Understanding ECM Is About Dialect

One thing I’ve learned over 15 years in ECM is that there are characteristics in individual systems and solutions that often come to the level of idiosyncrasies.  The problem is that too often people on opposite sides of the table can argue against the same side of a solution for hours without realizing that both sides were talking about the same thing.  Too often we get so wrapped up in our own language of ECM that we don’t realize there are different vendor, industry, and customer dialects.

Take electronic signatures.  Those that are true subject matter experts know that there are several variants of electronic signatures.  The goal is to understand what the customer really is looking for in their solution.  Some may thing that they need full PKI based encryption keys.  But would you be surprise that electronic signatures as mandated by the FDA are as simple as a user name and password validation stored in a system log?  In fact, real world signatures can simply be an “x” on the line.  In lay legal terms, it’s the event.

But It Doesn’t Need to Be that Complex of a Topic

Take something as simple as versions or revisions.  It can be said that version control creates new versions of a document and that those documents have unique version control numbers.  It can also be said that version control creates new revisions of documents and those documents have unique revision control numbers.  It can be also …

Wait a minute.

It can simply be said that (version/ revision) control creates new (versions/ revisions) of a document and that those documents have unique (version/ revision) control numbers.  But don’t get me started about change control.

You see what I mean.  Those of us that have worked for several different customers or vendors have seen this and in many cases regularly.  You may not think about it yourself.  You quickly modify your presentation or your planned words to change “version” to “change”.  But you have that opportunity.  When you’re answering an RFI, RFP, or even an email, what you may think of as a simple terminology change, can be a huge issue.  “We weren’t looking for version control.  We are looking for change control.”

Want another good example?  How about: metadata, properties, tags, and attributes.  Also this is not just an issue with single terms.  Think of concepts like security or workflows.  The list goes on and on.

“As for me, all I know is that I know nothing.”

My trick for face to face meetings is a small section of whiteboard I set aside as the “Opportunity Dialect.”  On this part of the board I write word pairs that I need to remember.  I am at the customer site and especially if they are not customers yet.  It’s much better to fit into their language, for now, they have been discussing ECM in these terms for months or years.  Changing a term now may isolate others not in the meeting today.  But I always refer to my answers, to a degree, with my terms.  “Yes, our product has change control numbers.  I’ll try to remember to call them that be please remember I’m used to calling them version control numbers.”  At the end of my meeting I make sure to take a picture of that list of words too.  This way any follow up conversations also come across more clearly.  I also do a similar thing with phone conversations.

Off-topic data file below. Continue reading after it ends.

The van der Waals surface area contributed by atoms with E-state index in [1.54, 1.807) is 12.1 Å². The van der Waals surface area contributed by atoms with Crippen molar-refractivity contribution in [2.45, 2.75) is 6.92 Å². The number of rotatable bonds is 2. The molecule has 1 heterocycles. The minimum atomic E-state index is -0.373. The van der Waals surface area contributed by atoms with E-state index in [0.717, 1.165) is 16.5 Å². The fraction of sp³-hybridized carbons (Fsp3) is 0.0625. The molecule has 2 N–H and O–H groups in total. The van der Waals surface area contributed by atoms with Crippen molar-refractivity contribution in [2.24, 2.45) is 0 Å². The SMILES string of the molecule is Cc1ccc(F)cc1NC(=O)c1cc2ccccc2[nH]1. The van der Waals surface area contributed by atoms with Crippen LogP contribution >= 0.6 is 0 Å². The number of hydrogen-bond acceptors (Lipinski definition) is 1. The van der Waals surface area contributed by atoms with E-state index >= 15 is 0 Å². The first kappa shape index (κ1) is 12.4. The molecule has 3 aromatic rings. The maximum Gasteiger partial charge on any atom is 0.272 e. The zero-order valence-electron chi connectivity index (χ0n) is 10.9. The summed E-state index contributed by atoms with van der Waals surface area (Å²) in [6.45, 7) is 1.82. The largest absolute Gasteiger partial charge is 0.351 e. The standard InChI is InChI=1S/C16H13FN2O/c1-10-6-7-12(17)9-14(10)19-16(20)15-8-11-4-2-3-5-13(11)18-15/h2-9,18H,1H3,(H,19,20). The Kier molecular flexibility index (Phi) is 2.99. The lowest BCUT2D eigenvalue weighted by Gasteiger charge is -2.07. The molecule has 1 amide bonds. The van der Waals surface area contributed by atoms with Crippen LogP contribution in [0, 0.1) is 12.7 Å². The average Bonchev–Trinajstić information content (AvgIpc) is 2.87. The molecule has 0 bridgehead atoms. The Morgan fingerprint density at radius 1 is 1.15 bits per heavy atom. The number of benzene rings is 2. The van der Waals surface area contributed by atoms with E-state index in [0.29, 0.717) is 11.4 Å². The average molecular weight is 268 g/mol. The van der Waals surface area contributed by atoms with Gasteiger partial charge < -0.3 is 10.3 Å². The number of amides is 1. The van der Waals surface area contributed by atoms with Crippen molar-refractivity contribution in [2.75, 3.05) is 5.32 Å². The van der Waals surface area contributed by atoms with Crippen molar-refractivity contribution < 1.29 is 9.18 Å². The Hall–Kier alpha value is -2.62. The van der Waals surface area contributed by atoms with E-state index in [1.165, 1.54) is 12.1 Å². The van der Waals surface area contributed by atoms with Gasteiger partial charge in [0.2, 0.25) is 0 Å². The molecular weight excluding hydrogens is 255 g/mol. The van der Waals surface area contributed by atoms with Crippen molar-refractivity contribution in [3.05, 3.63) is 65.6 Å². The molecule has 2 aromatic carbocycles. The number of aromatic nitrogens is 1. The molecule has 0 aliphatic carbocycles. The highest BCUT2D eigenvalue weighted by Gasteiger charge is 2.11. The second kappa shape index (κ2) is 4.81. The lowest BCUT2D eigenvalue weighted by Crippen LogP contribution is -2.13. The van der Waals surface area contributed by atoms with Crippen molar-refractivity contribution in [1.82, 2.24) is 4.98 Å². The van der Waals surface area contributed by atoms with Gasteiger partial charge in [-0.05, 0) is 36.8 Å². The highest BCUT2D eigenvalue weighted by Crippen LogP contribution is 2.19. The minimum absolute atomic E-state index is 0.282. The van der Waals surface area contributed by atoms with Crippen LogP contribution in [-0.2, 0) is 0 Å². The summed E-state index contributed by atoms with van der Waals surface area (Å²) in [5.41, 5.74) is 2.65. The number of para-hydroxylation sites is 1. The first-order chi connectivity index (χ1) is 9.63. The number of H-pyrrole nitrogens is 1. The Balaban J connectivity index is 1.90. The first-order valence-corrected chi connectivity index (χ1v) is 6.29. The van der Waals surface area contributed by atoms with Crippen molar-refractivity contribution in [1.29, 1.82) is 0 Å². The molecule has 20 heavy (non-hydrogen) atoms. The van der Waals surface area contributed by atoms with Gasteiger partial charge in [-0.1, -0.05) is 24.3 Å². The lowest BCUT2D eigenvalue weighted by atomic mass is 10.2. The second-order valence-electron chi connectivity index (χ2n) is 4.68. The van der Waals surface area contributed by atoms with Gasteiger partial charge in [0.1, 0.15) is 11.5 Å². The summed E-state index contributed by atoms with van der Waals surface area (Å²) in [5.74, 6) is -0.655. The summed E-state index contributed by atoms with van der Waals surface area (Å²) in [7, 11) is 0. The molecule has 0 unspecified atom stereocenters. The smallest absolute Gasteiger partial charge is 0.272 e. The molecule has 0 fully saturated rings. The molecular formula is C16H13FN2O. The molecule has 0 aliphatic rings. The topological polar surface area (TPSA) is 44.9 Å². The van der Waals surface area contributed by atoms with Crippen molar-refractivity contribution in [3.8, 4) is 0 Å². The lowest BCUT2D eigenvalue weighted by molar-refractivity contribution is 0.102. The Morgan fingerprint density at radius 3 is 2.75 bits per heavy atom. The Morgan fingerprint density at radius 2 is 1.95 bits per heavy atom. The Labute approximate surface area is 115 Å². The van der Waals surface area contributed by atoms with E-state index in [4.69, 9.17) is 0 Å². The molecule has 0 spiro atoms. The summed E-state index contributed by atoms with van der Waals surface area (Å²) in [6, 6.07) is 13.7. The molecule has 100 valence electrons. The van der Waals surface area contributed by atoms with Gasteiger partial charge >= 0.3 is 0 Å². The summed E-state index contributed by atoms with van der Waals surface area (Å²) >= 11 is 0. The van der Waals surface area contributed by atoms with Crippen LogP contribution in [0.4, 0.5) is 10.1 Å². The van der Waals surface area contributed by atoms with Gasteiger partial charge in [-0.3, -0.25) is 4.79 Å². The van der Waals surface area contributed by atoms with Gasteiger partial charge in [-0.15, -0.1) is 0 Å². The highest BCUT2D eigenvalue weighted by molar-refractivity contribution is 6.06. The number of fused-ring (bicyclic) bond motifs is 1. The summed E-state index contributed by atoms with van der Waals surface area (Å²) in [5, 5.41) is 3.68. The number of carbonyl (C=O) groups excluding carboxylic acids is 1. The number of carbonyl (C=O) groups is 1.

The bigger point is, do not be afraid to ask questions.  In fact, sometimes it’s worth asking questions like 3-year-old, “but why?”   I went on my first customer visit, to one the team had been to several times.  Before my topic was to be addressed there was an “issue” that needed to be resolved.  I asked what that “issue” was and was told it would take too long to explain to me.   I heard opposite sides of the table arguing the same side of the issue.  At its core was a simple confusion of how the two sides looked at XML segments.  Once we understood their segmenting, a six month tech support problem was closed by a simple conversation.

ECM Esperanto

The better solution is that we need to get closer to a common ECM vocabulary.  I think AIIM’s ECMp program gets us there.  It’s a great way for those of us that are long time practitioner to start speaking the same language.  I just wish they take the program a step “earlier.”  By this I mean I’d like to see a fundamentals primer program that’s maybe an hour long that gives key concepts and terms for free.  This way the general customer audience (users) can watch it to get up to speed and then administrators would take the ECMp.  For instance it was nice to get AIIM’s clarification how attributes, metadata and tags relate to one another.

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